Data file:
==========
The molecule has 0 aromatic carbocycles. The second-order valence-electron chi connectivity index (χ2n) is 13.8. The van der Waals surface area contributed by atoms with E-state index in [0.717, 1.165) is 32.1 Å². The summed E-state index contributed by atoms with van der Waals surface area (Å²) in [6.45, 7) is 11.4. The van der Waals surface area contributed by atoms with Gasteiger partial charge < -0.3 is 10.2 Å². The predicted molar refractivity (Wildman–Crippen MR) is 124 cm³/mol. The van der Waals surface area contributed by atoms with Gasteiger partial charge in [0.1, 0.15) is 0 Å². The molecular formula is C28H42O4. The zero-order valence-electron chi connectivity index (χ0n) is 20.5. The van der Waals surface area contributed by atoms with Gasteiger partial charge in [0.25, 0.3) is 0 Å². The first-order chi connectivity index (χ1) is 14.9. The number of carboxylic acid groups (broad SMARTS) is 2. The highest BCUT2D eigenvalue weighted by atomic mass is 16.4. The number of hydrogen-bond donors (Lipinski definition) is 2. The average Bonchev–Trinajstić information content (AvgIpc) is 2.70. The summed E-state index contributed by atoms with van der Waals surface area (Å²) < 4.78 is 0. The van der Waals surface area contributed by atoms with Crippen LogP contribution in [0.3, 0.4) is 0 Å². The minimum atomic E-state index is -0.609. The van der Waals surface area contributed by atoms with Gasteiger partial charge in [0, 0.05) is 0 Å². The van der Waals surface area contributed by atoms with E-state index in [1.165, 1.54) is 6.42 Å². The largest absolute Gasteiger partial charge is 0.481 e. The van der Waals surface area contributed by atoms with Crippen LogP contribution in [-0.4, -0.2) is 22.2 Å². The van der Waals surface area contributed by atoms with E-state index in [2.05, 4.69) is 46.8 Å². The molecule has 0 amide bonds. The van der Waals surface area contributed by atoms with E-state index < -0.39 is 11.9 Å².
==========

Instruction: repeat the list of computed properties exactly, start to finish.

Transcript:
The molecule has 0 aromatic carbocycles. The second-order valence-electron chi connectivity index (χ2n) is 13.8. The van der Waals surface area contributed by atoms with E-state index in [0.717, 1.165) is 32.1 Å². The summed E-state index contributed by atoms with van der Waals surface area (Å²) in [6.45, 7) is 11.4. The van der Waals surface area contributed by atoms with Gasteiger partial charge < -0.3 is 10.2 Å². The predicted molar refractivity (Wildman–Crippen MR) is 124 cm³/mol. The van der Waals surface area contributed by atoms with Gasteiger partial charge in [0.1, 0.15) is 0 Å². The molecular formula is C28H42O4. The zero-order valence-electron chi connectivity index (χ0n) is 20.5. The van der Waals surface area contributed by atoms with Gasteiger partial charge in [0.25, 0.3) is 0 Å². The first-order chi connectivity index (χ1) is 14.9. The number of carboxylic acid groups (broad SMARTS) is 2. The highest BCUT2D eigenvalue weighted by atomic mass is 16.4. The number of hydrogen-bond donors (Lipinski definition) is 2. The average Bonchev–Trinajstić information content (AvgIpc) is 2.70. The summed E-state index contributed by atoms with van der Waals surface area (Å²) < 4.78 is 0. The van der Waals surface area contributed by atoms with Crippen LogP contribution in [0.3, 0.4) is 0 Å². The minimum atomic E-state index is -0.609. The van der Waals surface area contributed by atoms with Gasteiger partial charge in [0, 0.05) is 0 Å². The van der Waals surface area contributed by atoms with E-state index in [1.165, 1.54) is 6.42 Å². The largest absolute Gasteiger partial charge is 0.481 e. The van der Waals surface area contributed by atoms with Crippen LogP contribution in [-0.4, -0.2) is 22.2 Å². The van der Waals surface area contributed by atoms with E-state index in [2.05, 4.69) is 46.8 Å². The molecule has 0 amide bonds. The van der Waals surface area contributed by atoms with E-state index < -0.39 is 11.9 Å².